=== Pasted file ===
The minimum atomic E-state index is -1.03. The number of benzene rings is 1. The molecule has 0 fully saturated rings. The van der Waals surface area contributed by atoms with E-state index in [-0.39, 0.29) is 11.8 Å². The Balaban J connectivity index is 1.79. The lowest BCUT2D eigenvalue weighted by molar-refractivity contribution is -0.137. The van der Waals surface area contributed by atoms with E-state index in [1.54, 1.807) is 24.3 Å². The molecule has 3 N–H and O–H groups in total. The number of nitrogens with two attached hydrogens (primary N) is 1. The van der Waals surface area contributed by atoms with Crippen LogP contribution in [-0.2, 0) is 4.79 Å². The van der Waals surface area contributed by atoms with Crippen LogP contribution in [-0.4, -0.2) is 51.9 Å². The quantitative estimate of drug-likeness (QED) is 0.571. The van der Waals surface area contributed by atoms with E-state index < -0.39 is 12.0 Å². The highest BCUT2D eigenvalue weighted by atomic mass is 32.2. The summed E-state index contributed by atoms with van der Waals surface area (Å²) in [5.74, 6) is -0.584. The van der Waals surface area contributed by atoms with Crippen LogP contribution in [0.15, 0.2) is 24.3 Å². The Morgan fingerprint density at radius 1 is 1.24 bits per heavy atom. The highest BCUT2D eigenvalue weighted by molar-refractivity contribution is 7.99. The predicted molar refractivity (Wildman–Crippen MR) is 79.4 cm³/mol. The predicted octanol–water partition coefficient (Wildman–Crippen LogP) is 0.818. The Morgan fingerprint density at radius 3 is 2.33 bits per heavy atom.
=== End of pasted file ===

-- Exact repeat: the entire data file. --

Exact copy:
The minimum atomic E-state index is -1.03. The number of benzene rings is 1. The molecule has 0 fully saturated rings. The van der Waals surface area contributed by atoms with E-state index in [-0.39, 0.29) is 11.8 Å². The Balaban J connectivity index is 1.79. The lowest BCUT2D eigenvalue weighted by molar-refractivity contribution is -0.137. The van der Waals surface area contributed by atoms with E-state index in [1.54, 1.807) is 24.3 Å². The molecule has 3 N–H and O–H groups in total. The number of nitrogens with two attached hydrogens (primary N) is 1. The van der Waals surface area contributed by atoms with Crippen LogP contribution in [-0.2, 0) is 4.79 Å². The van der Waals surface area contributed by atoms with Crippen LogP contribution in [-0.4, -0.2) is 51.9 Å². The quantitative estimate of drug-likeness (QED) is 0.571. The van der Waals surface area contributed by atoms with E-state index < -0.39 is 12.0 Å². The highest BCUT2D eigenvalue weighted by atomic mass is 32.2. The summed E-state index contributed by atoms with van der Waals surface area (Å²) in [5.74, 6) is -0.584. The van der Waals surface area contributed by atoms with Crippen LogP contribution in [0.15, 0.2) is 24.3 Å². The Morgan fingerprint density at radius 1 is 1.24 bits per heavy atom. The highest BCUT2D eigenvalue weighted by molar-refractivity contribution is 7.99. The predicted molar refractivity (Wildman–Crippen MR) is 79.4 cm³/mol. The predicted octanol–water partition coefficient (Wildman–Crippen LogP) is 0.818. The Morgan fingerprint density at radius 3 is 2.33 bits per heavy atom.